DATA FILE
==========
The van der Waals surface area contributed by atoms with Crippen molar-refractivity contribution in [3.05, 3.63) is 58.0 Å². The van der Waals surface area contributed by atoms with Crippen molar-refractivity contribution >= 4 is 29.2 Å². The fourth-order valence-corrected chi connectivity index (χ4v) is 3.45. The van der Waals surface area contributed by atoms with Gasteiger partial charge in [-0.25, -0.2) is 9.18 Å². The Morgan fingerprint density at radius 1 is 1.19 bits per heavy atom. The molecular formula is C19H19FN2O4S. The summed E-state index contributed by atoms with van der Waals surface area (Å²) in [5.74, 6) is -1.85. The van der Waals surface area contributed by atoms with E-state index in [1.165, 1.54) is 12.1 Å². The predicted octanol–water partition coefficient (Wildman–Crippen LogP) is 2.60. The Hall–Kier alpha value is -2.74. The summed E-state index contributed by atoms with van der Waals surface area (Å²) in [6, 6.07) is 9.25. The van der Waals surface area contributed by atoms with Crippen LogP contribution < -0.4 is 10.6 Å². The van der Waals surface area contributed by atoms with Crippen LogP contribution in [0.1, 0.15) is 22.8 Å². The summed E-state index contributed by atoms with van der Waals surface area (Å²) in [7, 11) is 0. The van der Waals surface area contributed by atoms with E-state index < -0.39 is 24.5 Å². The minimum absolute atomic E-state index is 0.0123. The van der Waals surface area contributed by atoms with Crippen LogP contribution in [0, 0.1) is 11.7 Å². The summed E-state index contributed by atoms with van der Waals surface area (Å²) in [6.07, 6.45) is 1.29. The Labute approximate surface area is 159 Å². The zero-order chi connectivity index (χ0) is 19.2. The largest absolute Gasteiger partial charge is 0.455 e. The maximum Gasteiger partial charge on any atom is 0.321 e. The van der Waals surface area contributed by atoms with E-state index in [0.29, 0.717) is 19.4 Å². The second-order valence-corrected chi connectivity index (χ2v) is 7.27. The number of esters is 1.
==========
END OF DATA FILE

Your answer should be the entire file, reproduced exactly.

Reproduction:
The van der Waals surface area contributed by atoms with Crippen molar-refractivity contribution in [3.05, 3.63) is 58.0 Å². The van der Waals surface area contributed by atoms with Crippen molar-refractivity contribution >= 4 is 29.2 Å². The fourth-order valence-corrected chi connectivity index (χ4v) is 3.45. The van der Waals surface area contributed by atoms with Gasteiger partial charge in [-0.25, -0.2) is 9.18 Å². The Morgan fingerprint density at radius 1 is 1.19 bits per heavy atom. The molecular formula is C19H19FN2O4S. The summed E-state index contributed by atoms with van der Waals surface area (Å²) in [5.74, 6) is -1.85. The van der Waals surface area contributed by atoms with E-state index in [1.165, 1.54) is 12.1 Å². The predicted octanol–water partition coefficient (Wildman–Crippen LogP) is 2.60. The Hall–Kier alpha value is -2.74. The summed E-state index contributed by atoms with van der Waals surface area (Å²) in [6, 6.07) is 9.25. The van der Waals surface area contributed by atoms with Crippen LogP contribution < -0.4 is 10.6 Å². The van der Waals surface area contributed by atoms with Crippen LogP contribution in [0.1, 0.15) is 22.8 Å². The summed E-state index contributed by atoms with van der Waals surface area (Å²) in [7, 11) is 0. The van der Waals surface area contributed by atoms with E-state index < -0.39 is 24.5 Å². The minimum absolute atomic E-state index is 0.0123. The van der Waals surface area contributed by atoms with Crippen LogP contribution in [0, 0.1) is 11.7 Å². The summed E-state index contributed by atoms with van der Waals surface area (Å²) in [6.07, 6.45) is 1.29. The Labute approximate surface area is 159 Å². The zero-order chi connectivity index (χ0) is 19.2. The largest absolute Gasteiger partial charge is 0.455 e. The maximum Gasteiger partial charge on any atom is 0.321 e. The van der Waals surface area contributed by atoms with E-state index in [0.29, 0.717) is 19.4 Å². The second-order valence-corrected chi connectivity index (χ2v) is 7.27. The number of esters is 1.